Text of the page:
Training computers to understand sentiments conveyed by images

February 12, 2015

Images in the top and bottom rows convey opposite sentiments towards the two political candidates in the 2012 U.S. presidential election (credit: Flickr)

Jiebo Luo, professor of computer science at the University of Rochester, in collaboration with researchers at Adobe Research has come up with a more accurate way than currently possible to train computers to be able to digest big data that comes in the form of images.

‪In a paper presented at the recent American Association for Artificial Intelligence (AAAI) conference in Austin, Texas, the researchers describe a “progressive training deep convolutional neural network (CNN).”

‪Once trained, a computer can be used to determine what sentiments* a given image is likely to elicit. Luo says that this information could be useful for things as diverse as measuring economic indicators and predicting elections.

‪Sentiment analysis of text by computers is itself a challenging task; in social media, where many people express themselves using images and videos, sentiment analysis is even more complicated.

For example, during a political campaign voters will often share their views through pictures. Two different pictures might show the same candidate, but they might be making very different political statements. A human could recognize one as being a positive portrait of the candidate (e.g. the candidate smiling and raising his arms) and the other one being negative (e.g. a picture of the candidate looking defeated).

But no human could look at every picture shared on social media — it is truly “big data.” To be able to make informed guesses about a candidate’s popularity, computers need to be trained to digest this data, which is what Luo and his collaborators’ approach can do more accurately than was possible until now.

Image classification

The overall flow of the proposed progressive CNN (PCNN). The researchers first train a CNN on Flickr images. Next, they select training samples according to the prediction score of the trained model on the training data itself. Instead of training from the beginning, they further fine-tune the trained model using these newly selected, and potentially cleaner training instances. This fine-tuned model is their final model for visual sentiment analysis. (credit: Jiebo Luo et al./AAAI)

The researchers treat the task of extracting sentiments from images as an image classification problem. This means that somehow each picture needs to be analyzed and labels applied to it.

‪To begin the training process, Luo and his collaborators used a huge number of Flickr images that have been loosely labeled by a machine algorithm with specific sentiments, in an existing database known as SentiBank (developed by Professor Shih-Fu Chang’s group at Columbia University).

This gives the computer a starting point to begin understanding what some images can convey. But the machine-generated labels also include a likelihood of that label being true, that is, how sure is the computer that the label is correct?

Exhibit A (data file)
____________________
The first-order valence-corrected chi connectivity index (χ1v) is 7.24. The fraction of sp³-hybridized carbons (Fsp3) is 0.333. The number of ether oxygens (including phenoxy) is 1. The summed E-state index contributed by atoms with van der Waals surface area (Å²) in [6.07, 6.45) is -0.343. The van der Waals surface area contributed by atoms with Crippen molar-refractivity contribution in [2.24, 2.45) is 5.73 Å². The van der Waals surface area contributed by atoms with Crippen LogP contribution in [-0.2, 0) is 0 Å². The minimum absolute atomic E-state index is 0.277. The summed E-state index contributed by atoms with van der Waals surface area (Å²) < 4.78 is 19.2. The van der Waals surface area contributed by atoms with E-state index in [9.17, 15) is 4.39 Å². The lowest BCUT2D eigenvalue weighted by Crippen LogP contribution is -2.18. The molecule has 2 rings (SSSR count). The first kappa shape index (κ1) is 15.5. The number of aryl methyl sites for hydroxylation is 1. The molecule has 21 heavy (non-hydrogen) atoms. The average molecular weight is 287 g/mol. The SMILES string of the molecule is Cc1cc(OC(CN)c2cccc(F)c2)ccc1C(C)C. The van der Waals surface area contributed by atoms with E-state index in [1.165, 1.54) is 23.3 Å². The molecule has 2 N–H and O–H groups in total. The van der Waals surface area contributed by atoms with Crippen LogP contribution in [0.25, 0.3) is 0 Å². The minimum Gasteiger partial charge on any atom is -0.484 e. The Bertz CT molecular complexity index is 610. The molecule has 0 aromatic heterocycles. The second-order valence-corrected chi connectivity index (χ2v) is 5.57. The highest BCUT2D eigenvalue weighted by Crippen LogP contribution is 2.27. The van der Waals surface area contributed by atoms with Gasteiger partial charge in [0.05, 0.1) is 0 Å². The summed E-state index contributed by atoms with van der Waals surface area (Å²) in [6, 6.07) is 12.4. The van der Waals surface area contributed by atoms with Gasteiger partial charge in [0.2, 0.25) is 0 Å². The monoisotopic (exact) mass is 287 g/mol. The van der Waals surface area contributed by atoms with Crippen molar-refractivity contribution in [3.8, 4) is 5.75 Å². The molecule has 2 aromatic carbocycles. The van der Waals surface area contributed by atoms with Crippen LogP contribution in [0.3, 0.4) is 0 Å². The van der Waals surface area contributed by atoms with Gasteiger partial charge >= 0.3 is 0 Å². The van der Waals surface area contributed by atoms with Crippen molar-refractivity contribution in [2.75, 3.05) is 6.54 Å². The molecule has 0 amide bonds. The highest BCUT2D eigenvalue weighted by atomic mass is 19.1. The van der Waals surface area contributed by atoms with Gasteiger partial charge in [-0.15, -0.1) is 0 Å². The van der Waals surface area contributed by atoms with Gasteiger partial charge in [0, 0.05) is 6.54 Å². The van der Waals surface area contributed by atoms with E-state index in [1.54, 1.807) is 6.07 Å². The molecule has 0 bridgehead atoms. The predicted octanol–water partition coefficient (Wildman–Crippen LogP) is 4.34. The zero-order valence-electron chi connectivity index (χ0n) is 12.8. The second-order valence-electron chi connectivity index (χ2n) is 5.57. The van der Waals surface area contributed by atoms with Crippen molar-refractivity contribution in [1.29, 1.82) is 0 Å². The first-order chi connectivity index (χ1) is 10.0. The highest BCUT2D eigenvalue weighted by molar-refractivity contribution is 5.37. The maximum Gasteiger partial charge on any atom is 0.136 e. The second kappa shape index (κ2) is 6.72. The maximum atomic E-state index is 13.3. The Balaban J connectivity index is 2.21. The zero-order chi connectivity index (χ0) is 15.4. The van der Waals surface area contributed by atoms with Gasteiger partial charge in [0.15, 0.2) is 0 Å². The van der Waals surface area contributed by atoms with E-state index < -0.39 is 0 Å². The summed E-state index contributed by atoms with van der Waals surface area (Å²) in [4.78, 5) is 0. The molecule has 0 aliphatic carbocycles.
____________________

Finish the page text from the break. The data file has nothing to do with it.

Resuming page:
The key step of the training process comes next, when the researchers discard any images for which the sentiment or sentiments with which they have been labeled might not be true. So they use only the “better” labeled images for further training in a progressively improving manner within the framework of the powerful convolutional neural network. They found that this extra step significantly improved the accuracy of the sentiments with which each picture is labeled.

‪They also adapted this sentiment analysis engine with some images extracted from Twitter. In this case they employed “crowd intelligence,” with multiple people helping to categorize the images via the Amazon Mechanical Turk platform. They used only a small number of images for fine-tuning the computer and yet, by applying this domain-adaptation process, they showed they could improve on current state of the art methods for sentiment analysis of Twitter images.

One surprising finding is that the accuracy of image sentiment classification has exceeded that of the text sentiment classification on the same Twitter messages.

* The term “sentiment” has a broader meaning in sentiment analysis that includes feelings, attitudes, and opinions on specific topics.

Abstract for Robust image sentiment analysis using progressively trained and domain transferred deep networks

Sentiment analysis of online user generated content is important for many social media analytics tasks. Researchers have largely relied on textual sentiment analysis to develop systems to predict political elections, measure economic indicators, and so on. Recently, social media users are increasingly using images and videos to express their opinions and share their experiences. Sentiment analysis of such large scale visual content can help better extract user sentiments toward events or topics, such as those in image tweets, so that prediction of sentiment from visual content is complementary to textual sentiment analysis. Motivated by the needs in leveraging large scale yet noisy training data to solve the extremely challenging problem of image sentiment analysis, we employ Convolutional Neural Networks (CNN). We first design a suitable CNN architecture for image sentiment analysis. We obtain half a million training samples by using a baseline sentiment algorithm to label Flickr images. To make use of such noisy machine labeled data, we employ a progressive strategy to fine-tune the deep network. Furthermore, we improve the performance on Twitter images by inducing domain transfer with a small number of manually labeled Twitter images. We have conducted extensive experiments on manually labeled Twitter images. The results show that the proposed CNN can achieve better performance in image sentiment analysis than competing algorithms.